A quantitative take on election odds

I have a working theory that overall betting odds on elections are affected by what people wish would happen as much as what people think will happen. However, my theory is individual seat odds are less likely to be affected by the casual gambler and the betting odds are likely to be dominated by either (a) hardcore gamblers or (b) those with actual “on the ground” insight into what is happening – and both of these are groups I believe can offer insight into likely outcomes.

My next step is to categorise the seats into categories based on odds:

  • Very Likely = $1.17 or better, implying an 85% chance of victory
  • Likely = $1.18-$1.50, implying a 67%-85% chance of victory
  • Maybe = $1.5-1.8, implying a 55%-67% chance of victory
  • Toss-up = any worse odds

This gives me a better feel for the likelihood of an election outcome – in the past, this methodology has been successful at picking winners or identifying that it was too close to call (for the Gillard hung parliament).

Australian Federal Election Betting Odds

With this in mind things look grim for the Coalition:

  • If every single one of the 25 “Maybe” and “Toss-up” seat falls to the Coalition, they will only have 73 seats, with Labor on 74.
  • If Labor win 2 of the 25 Maybe and Toss-up seats then they will have an outright majority. If they win 1 of the 25 and can convince an independent to be speaker then Labor will have a majority.

Final thought – while the Warringah odds are close, at pixel time Tony Abbott is still in front even after the GetUp polls showing a likely loss for the Coalition. Given that Tony is a high-profile polarising figure, I’m guessing that Warringah is also affected by people betting for what they wish would happen – I just don’t know in which direction…

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Damien Klassen is Head of Investments at the Macrobusiness Fund, which is powered by Nucleus Wealth.

The information on this blog contains general information and does not take into account your personal objectives, financial situation or needs. Past performance is not an indication of future performance. Damien Klassen is an authorised representative of Nucleus Wealth Management, a Corporate Authorised Representative of Integrity Private Wealth Pty Ltd, AFSL 436298.

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Damien Klassen

Damien has a wealth of experience across international equities (Schroders), asset allocation (Wilson HTM) and he helped create one of Australia’s largest independent research firms, Aegis Equities. He lectured for over a decade at the Securities Institute, Finsia and Kaplan and spent many of those years as the external Chair for the subject of Industrial Equity Analysis.
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Comments

    • Strange Economics

      Well the theory it works for AFL betting. Believers believe the odds are there.
      The clubs with the most supporters like Collingwood have the lowest odds to win…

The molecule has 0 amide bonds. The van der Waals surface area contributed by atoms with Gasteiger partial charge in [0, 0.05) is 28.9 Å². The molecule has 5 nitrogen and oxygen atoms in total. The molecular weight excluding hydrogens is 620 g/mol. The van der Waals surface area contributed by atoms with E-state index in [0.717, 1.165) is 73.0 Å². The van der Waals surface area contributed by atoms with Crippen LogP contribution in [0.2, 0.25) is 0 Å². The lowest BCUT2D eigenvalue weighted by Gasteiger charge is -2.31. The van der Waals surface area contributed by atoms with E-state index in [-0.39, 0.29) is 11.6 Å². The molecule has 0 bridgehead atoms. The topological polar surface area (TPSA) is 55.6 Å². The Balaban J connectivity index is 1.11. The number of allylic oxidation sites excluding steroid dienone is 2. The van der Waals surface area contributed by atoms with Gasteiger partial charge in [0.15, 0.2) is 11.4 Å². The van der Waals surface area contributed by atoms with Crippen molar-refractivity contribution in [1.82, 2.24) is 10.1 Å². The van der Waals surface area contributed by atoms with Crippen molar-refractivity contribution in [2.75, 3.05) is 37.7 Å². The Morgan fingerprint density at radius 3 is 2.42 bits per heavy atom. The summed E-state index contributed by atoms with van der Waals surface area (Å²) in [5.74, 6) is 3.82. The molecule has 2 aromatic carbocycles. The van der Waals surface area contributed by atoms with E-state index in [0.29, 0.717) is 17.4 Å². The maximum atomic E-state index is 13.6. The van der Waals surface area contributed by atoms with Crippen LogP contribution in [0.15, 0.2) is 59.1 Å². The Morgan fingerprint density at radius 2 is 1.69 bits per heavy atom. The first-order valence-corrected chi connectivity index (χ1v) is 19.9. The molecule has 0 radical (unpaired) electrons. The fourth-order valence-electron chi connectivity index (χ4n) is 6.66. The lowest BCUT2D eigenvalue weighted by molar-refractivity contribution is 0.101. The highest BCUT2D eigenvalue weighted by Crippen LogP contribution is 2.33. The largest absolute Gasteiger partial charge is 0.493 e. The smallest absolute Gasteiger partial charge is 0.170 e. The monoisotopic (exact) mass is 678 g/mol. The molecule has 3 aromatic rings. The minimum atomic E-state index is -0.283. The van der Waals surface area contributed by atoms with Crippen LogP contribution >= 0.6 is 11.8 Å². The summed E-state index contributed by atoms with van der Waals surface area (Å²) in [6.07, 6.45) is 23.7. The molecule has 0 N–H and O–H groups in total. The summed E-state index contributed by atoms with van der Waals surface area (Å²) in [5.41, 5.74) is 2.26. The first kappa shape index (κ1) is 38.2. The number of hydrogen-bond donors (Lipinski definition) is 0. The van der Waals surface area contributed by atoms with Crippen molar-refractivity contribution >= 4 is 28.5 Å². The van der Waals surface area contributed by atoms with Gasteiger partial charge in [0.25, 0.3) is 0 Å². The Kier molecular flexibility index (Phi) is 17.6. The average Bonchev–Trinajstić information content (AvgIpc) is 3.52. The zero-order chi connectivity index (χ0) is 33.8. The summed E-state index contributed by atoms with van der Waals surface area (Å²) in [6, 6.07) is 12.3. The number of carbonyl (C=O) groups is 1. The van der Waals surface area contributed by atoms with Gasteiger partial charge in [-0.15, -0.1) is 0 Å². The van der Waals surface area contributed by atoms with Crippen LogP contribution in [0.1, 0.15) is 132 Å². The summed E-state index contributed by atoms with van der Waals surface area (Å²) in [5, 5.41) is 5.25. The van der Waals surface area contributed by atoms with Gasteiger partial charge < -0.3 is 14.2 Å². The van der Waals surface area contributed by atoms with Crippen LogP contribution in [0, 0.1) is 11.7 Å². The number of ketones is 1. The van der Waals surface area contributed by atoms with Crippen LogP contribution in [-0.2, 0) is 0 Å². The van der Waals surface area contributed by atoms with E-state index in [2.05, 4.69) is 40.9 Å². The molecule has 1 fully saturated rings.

But how many people really bother to bet on elections…probably about 5 people
      A lot less than the million betting football

    • Strange Economics

      Well the theory it works for AFL betting. Believers believe the odds are there.
      The clubs with the most supporters like Collingwood have the lowest odds to win…
      But how many people really bother to bet on elections…

  1. People who will lose a lot of money on one party should be backing the other party. In this case, many people should be backing labor hard even at low odds. The fact is, even my mortgage broker mate has put money on the libs despite having his livelihood depending on it. I think libs would be $10 if it wasn’t for lib voters liking the big odds.

  2. Isn’t this a similar methodology to what Mark the Ballot does: https://www.macrobusiness.com.au/2019/05/polls-betting-markets-deliver-labor-little-landslide/

    Also, re this: Given that Tony is a high-profile polarising figure, I’m guessing that Warringah is also affected by people betting for what they wish would happen – I just don’t know in which direction…

    I put $500 on Abbott when Steggall was in her honeymoon phase – was about $1.80 at the time I think. I would be more than happy to lose that bet!

    • Damien KlassenMEMBER

      The methodology is similar – I just like to boil it down to the few key categories though, and I don’t trust betting markets on high profile or close races.
      Your point on Abbott is exactly why I don’t trust his odds! There are plenty of people who will be betting against him because of the extra pleasure they will get if he loses or for him for the extra pleasure they will get if GetUp loses.

  3. Tassie TomMEMBER

    $100 on Zali Steggall is the easiest $95 you’ll ever make. She’s been 56:44 up since she threw her hat in and it hasn’t moved. My prediction on election night: Zali Steggall 56:44

    PS – If Liberal couldn’t win Braddon when Justine Keay was ousted as being an agent for a foreign power and forced them into a by-election, I can’t see how they’re going to win it now.